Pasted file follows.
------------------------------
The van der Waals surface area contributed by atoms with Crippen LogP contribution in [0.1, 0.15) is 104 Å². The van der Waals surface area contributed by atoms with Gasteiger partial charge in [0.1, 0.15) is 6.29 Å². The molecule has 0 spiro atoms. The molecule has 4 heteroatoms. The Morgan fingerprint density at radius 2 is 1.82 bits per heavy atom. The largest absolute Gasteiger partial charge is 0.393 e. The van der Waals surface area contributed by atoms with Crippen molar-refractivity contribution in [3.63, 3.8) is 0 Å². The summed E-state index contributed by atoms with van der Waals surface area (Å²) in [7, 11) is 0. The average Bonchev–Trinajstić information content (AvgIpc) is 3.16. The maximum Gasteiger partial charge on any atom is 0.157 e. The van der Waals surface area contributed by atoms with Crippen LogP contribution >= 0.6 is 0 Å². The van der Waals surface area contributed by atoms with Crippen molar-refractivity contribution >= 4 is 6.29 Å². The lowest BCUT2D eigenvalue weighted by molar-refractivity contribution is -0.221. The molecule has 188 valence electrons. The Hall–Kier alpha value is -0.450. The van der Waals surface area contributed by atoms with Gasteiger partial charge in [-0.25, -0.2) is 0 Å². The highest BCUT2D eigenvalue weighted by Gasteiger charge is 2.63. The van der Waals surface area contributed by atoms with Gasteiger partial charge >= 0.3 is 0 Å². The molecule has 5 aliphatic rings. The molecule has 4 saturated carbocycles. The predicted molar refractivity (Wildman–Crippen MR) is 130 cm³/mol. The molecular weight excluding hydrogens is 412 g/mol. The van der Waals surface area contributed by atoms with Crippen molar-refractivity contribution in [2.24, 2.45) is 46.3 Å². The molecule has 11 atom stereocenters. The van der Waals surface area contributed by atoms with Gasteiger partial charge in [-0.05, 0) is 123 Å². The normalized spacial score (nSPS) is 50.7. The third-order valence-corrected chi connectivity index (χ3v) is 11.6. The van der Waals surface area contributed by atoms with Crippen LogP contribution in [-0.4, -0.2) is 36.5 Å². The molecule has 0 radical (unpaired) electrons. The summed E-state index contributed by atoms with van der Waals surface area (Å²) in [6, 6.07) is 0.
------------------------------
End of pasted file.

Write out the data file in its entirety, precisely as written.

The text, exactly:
The van der Waals surface area contributed by atoms with Crippen LogP contribution in [0.1, 0.15) is 104 Å². The van der Waals surface area contributed by atoms with Gasteiger partial charge in [0.1, 0.15) is 6.29 Å². The molecule has 0 spiro atoms. The molecule has 4 heteroatoms. The Morgan fingerprint density at radius 2 is 1.82 bits per heavy atom. The largest absolute Gasteiger partial charge is 0.393 e. The van der Waals surface area contributed by atoms with Crippen molar-refractivity contribution in [3.63, 3.8) is 0 Å². The summed E-state index contributed by atoms with van der Waals surface area (Å²) in [7, 11) is 0. The average Bonchev–Trinajstić information content (AvgIpc) is 3.16. The maximum Gasteiger partial charge on any atom is 0.157 e. The van der Waals surface area contributed by atoms with Crippen LogP contribution >= 0.6 is 0 Å². The van der Waals surface area contributed by atoms with Crippen molar-refractivity contribution >= 4 is 6.29 Å². The lowest BCUT2D eigenvalue weighted by molar-refractivity contribution is -0.221. The molecule has 188 valence electrons. The Hall–Kier alpha value is -0.450. The van der Waals surface area contributed by atoms with Gasteiger partial charge in [-0.25, -0.2) is 0 Å². The highest BCUT2D eigenvalue weighted by Gasteiger charge is 2.63. The van der Waals surface area contributed by atoms with Gasteiger partial charge >= 0.3 is 0 Å². The molecule has 5 aliphatic rings. The molecule has 4 saturated carbocycles. The predicted molar refractivity (Wildman–Crippen MR) is 130 cm³/mol. The molecular weight excluding hydrogens is 412 g/mol. The van der Waals surface area contributed by atoms with Crippen molar-refractivity contribution in [2.24, 2.45) is 46.3 Å². The molecule has 11 atom stereocenters. The van der Waals surface area contributed by atoms with Gasteiger partial charge in [-0.05, 0) is 123 Å². The normalized spacial score (nSPS) is 50.7. The third-order valence-corrected chi connectivity index (χ3v) is 11.6. The van der Waals surface area contributed by atoms with Crippen LogP contribution in [-0.4, -0.2) is 36.5 Å². The molecule has 0 radical (unpaired) electrons. The summed E-state index contributed by atoms with van der Waals surface area (Å²) in [6, 6.07) is 0.